Bird Song Diamond is an interactive installation based on long-term research (2011- present) allowing multifaceted, interdisciplinary perspectives — uniquely connecting the nodes of evolutionary biology, artificial intelligence, spatial sound, mechatronic art and interactive technologies. The diamond as a crystal lattice of connected nodes reflects the commitment of each node to its disciplinary rigor held together in balance through shared interests. The sound art installation is an effort to include multiple new facets of the larger public — from children to art lovers and from academics to theoreticians.
Opening from July 3 through July 20
Fort Jay on Governors Island
“The intent of this project is to permit humans to understand the grammar and meaning of bird songs. Recent advances in sensor arrays, computation, and computational linguistics finally make this long-sought goal achievable.” (Charles Taylor, 2011) Beyond developing better analytical tools, this project engages artists who are well versed in the development of art|science interface and interactive installation with sound, to establish an experience that overlays aspects of the life, loft, and language of a bird with that of human characteristics. This last investigation has broad appeal, and can serve to engage younger people to notice their environments and to participate more in scientific activities and initiatives
As an exploration into the interdisciplinary collaboration, the sonic components of the installation are composed under the auspices of the scientific team led by evolutionary biologist Charles Taylor who has been systematically categorizing bird sounds and determining the patterns of communication within spatial networks of birds in the field. Taylor also brings to the art sci team many of his collaborators, including ecologist Dr. Martin Cody, linguist Dr. Edward Stabler and physicist Dr. Takashi Ikegami and his group from the University of Tokyo. It should be noted that Ikegami has collaborated with sound artists on a number of sound installations in the past.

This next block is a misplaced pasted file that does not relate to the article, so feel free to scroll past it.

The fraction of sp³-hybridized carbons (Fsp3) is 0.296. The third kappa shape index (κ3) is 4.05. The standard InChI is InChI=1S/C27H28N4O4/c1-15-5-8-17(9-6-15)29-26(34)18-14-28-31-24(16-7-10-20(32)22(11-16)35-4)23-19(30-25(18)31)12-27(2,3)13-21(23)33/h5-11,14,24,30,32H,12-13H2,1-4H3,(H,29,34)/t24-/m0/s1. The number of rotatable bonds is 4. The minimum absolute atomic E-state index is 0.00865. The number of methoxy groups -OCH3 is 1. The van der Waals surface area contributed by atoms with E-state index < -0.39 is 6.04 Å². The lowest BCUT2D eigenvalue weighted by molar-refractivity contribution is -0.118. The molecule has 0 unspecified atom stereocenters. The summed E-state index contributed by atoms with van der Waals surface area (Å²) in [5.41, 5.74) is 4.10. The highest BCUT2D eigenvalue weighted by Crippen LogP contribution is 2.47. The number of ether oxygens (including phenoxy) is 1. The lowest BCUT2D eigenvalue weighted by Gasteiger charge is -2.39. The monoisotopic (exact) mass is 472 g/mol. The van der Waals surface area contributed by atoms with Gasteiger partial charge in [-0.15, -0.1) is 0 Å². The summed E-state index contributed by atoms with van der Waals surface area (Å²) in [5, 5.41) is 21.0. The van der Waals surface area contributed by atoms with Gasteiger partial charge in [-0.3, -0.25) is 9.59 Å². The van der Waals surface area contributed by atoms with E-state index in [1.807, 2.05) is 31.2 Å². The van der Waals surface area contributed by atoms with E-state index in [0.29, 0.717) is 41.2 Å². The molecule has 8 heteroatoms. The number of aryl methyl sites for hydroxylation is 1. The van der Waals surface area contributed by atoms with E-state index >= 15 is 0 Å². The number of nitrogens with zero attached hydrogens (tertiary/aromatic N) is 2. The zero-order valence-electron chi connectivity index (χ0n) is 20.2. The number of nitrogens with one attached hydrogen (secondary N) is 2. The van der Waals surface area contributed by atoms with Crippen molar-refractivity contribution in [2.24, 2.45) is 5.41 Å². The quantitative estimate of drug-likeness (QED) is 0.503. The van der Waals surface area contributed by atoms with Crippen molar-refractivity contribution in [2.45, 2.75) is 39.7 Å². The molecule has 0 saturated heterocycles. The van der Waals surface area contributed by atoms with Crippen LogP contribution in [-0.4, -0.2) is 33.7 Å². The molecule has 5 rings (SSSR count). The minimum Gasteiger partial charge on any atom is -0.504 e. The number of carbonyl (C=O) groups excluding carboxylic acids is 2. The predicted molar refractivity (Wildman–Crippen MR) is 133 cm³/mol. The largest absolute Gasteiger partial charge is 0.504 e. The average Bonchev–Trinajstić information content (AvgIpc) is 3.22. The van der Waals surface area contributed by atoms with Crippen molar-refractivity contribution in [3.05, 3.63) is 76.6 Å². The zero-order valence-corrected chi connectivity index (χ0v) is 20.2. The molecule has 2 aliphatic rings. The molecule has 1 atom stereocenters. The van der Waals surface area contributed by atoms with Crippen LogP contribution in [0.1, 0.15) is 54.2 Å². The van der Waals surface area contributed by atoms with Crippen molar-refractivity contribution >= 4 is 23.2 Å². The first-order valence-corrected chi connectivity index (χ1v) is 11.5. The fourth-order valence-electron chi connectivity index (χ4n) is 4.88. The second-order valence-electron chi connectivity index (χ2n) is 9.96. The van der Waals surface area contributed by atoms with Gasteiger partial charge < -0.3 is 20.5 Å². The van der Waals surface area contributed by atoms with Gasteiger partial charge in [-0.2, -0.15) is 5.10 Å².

The new tools and methods for collecting and analyzing bird song now allow a level of observation that previously would not have been possible. We are now collecting truly vast amounts of data from previously inaccessible settings and subjecting data to previously undiscovered sophisticated structural analyses. It will be transformational to computational linguistics if the natural world beyond humans were shown to have languages that are radically different from our own (as seems quite likely). Our analysis will be aided – in fact only possible – to the extent that we can view the environment from bird’s perspective — emphasizing the important role for artists in our collaboration.
A guiding theme to our research is the role of complexity and chaos in communication systems. With reference to the complexity categories studied by Wolfram and Langton, the systems we are researching are situated at the edge of chaos: their complexity is above that of fixed sequences of symbols or sounds, but below that of chaotic or purely random systems — at the phase transition between complexity categories 2 and 3. Meaning emerges and is communicated through the evolution and maintenance of intermediate complexity — patterned sequences that are simple enough to be understood, but sufficiently complex that they can carry expressive data or meaning. Among the systems whose vocalizations fall into that class are human language, and the songs of at least three species of birds that we have been studying — California Thrasher and the Cassin’s Vireos and Black-headed Grosbeak. These comprise the target species for this project; our work features field recordings and analyses unique to their songs.
Names of Collaborators:
Art Sci collective: sound artist Joel Ong (PhD candidate, University of Washington, Seattle; Aisen Caro Chacin (PhD candidate, University of Tsukuba); John Brumley (MFA candidate, UCLA Design Media Arts); Reiji Suzuki (Associate Professor, Nagoya University); and Mary Tsang (MS candidate, MIT media lab); Max Kazemzadeh (Associate Professor & Program Director, Gallaudet University)
Ikegami laboratory: Mizuki Oka, Atsushi Masumori, Itsuki Doi and Norihiro Maruyama (University of Tokyo)